on 18 November 2011
what a great album . pleased to see that humour still has a place in music.From the NASA opening countdown to the closing statement of i love you, you'll find something to hit the spot.
the quality of playing is brilliant and bill is amazing. highlights for me are
rocket man: so laid back, it's almost horizontal with some typical hilligian twiddley bits
she blinded me with science: as good if not better than the original
with a more funky edge than you might expect
silver machine: stunning is the only description. have been a major hawkwind fan for 40 years and of the song since it was released. this is the best interpretation of the song i've heard. bob calvert would have loved it. they should see if w.s. will guest on their winter tour.
iron man: eat your heart out mr osbourne.
there are a couple of lacklustre moments hence only 4 stars, but overall a much better album than you might expect.
many pretensions well and truly pricked.
my only real concern is that if some 'unknown' had come up with this, it would not have got past the front door of any record label.
on 8 December 2011
As he puts it in his autobiography he talk sings everything but it works on this. I listen to this with a broad grin on my face from start to finish but not because its a comedy record but because he knows he is taking the mick and he does it tongue firmly in cheek from start to finish. If nothing else he has Zak Wylde riffing on his CD.
God bless Captain Kirk/Shatner :)
on 19 January 2012
It's difficult to write a review for this really, there is some toe-curling stuff (Shatner tries to hold a note) but then there's some fun stuff. This is basically an 80 year old man having a laugh with a number of famous musicians who should know better and don't care. For confirmation of this look carefully at the cover, it looks like a stock photo of Shatner badly pasted into a clip-art space-suit, if it wasn't Shatner I'd be appalled.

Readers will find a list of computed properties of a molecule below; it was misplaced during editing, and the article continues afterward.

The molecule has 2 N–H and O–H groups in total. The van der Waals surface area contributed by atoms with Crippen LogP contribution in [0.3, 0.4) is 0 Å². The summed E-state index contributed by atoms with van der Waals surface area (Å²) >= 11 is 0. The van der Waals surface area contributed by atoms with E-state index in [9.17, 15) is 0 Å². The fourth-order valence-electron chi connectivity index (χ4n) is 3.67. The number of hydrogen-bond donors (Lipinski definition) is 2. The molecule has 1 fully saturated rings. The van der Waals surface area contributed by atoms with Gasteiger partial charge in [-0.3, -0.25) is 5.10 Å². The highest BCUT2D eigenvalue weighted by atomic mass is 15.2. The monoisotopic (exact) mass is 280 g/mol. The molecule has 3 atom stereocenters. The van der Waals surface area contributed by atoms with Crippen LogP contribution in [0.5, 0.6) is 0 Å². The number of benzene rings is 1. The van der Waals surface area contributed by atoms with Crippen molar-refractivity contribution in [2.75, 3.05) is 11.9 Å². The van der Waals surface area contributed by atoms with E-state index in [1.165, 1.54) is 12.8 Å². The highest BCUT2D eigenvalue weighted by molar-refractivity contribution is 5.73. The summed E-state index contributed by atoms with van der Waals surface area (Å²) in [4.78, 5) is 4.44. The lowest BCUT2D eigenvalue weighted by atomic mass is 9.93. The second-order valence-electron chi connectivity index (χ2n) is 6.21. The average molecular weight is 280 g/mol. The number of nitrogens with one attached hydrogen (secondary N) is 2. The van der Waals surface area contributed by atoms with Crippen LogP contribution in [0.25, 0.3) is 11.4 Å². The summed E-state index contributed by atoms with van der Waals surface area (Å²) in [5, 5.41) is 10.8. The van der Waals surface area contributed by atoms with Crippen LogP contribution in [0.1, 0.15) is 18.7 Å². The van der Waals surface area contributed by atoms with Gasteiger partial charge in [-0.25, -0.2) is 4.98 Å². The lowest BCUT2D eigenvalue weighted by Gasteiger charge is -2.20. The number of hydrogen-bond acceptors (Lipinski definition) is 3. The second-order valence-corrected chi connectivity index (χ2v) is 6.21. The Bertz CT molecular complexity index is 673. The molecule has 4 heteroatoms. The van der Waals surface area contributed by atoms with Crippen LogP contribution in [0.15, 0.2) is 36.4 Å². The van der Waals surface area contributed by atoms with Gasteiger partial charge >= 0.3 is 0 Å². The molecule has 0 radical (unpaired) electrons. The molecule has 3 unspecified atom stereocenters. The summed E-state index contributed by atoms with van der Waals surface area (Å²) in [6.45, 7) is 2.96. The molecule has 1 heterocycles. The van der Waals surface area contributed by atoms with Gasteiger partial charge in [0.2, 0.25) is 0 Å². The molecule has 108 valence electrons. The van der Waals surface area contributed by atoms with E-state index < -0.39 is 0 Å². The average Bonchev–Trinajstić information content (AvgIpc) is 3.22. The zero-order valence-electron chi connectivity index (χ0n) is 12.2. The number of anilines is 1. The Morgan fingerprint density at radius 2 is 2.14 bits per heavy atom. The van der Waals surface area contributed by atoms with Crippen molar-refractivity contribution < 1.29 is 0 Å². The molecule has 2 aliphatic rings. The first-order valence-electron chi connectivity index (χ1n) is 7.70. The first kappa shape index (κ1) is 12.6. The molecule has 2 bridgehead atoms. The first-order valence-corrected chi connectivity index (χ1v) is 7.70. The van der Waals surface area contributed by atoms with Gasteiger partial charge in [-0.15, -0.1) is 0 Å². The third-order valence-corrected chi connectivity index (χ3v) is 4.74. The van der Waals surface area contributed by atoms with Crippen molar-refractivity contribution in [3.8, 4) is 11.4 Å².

I enjoyed it!
Dear ol' Shatner plays the cosmic cowboy to perfection , most ably accompanied by some of best in the biz, in the shape of a monster concept album. Kudos to whoever assembled such a fabulous array of musicians and produced a surprisingly cohesive work.
Here's a first impressions rundown with my ill-considered and possibly unwanted opinions:
First up, Space Oddity delivers a special magic even when it's presented in spoken form. Most affecting.
Moving on , Space Cowboy is a blast, Space Truckin' a crazy grinnin' hoot...oh my god,it has drum solo! C'mon, let's go space truckin' :) Thanks Ian Paice and Johnny Winter !
Rocket Man...hmmm Steve Hillage doing Elton John? Nicely chilled.
Bootsy's big fat bass lines join Patrick Moraz in a funky - almost funkadelic - Blinded Me With Science. Tons of fun. It'll have you sliding round the room of your choice - guaranteed.
Walkin' on the Moon with Toots is ok - better than ok 'cos he has such a good voice.
Peter Frampton puts in some great licks on Spirit in the Sky.
And Bohemian Rhapsody well, it had me rolling on the floor,tears streaming from my eyes...a tour de force...beautiful.
Next up, Shatner plays frontman to Hawkwind and guess what, I think it's better than the original Silver Machine. He's just so out there.
Sheryl Crows's Mrs Major Tom, marks a lovely change to the manic fun. From now on the mood is more introspective.
Empty Glass begins to weave a spell on me that perhaps there's something serious being asked here,I mean "we're losing our souls", is this getting too heavy?
Lost In The Stars and Learning To Fly, from the Buffalo Springfield, - wow drifted away to these two - perhaps I'll revisit them later.
The fun returns with Mr Spaceman with a touch of Kinks courtesy of Dave Davies and a great Commander Cody-esque middle.
Twilight Zone is a tremendous 7min:24s slab of classic rock
Struggle - I don't know this one,or do I, think I should have - is a grand affair and well suited to the Shatner treatment.
Iron Man , yes it IS the Black Sabbath number. Clocking in at a heavy 6 and a half minutes featuring blazing monster guitar from Zakk Wylde.
Finally, the very 80's Planet Earth ...Duran Duran anyone? Actually, this track doesn't hit the spot for me but hey and looking back, Walking on the Moon was good but not great so let's say 18.5/20. Still a good score right?
And it's only my opinion ;)
Well...you get the drift.
A great album , a very good production, really good musicianship, a lot of fun.
on 23 November 2011
Nothing like a good song is able to make you dream.
The interpretation that Shatner is able to provide of the history of "Major Tom" is definitely out of the ordinary.
Rather than song you can speak of a narrative in music.
The magnificent musical accompaniment completes the work.
They are really two CD that deserve to be heard.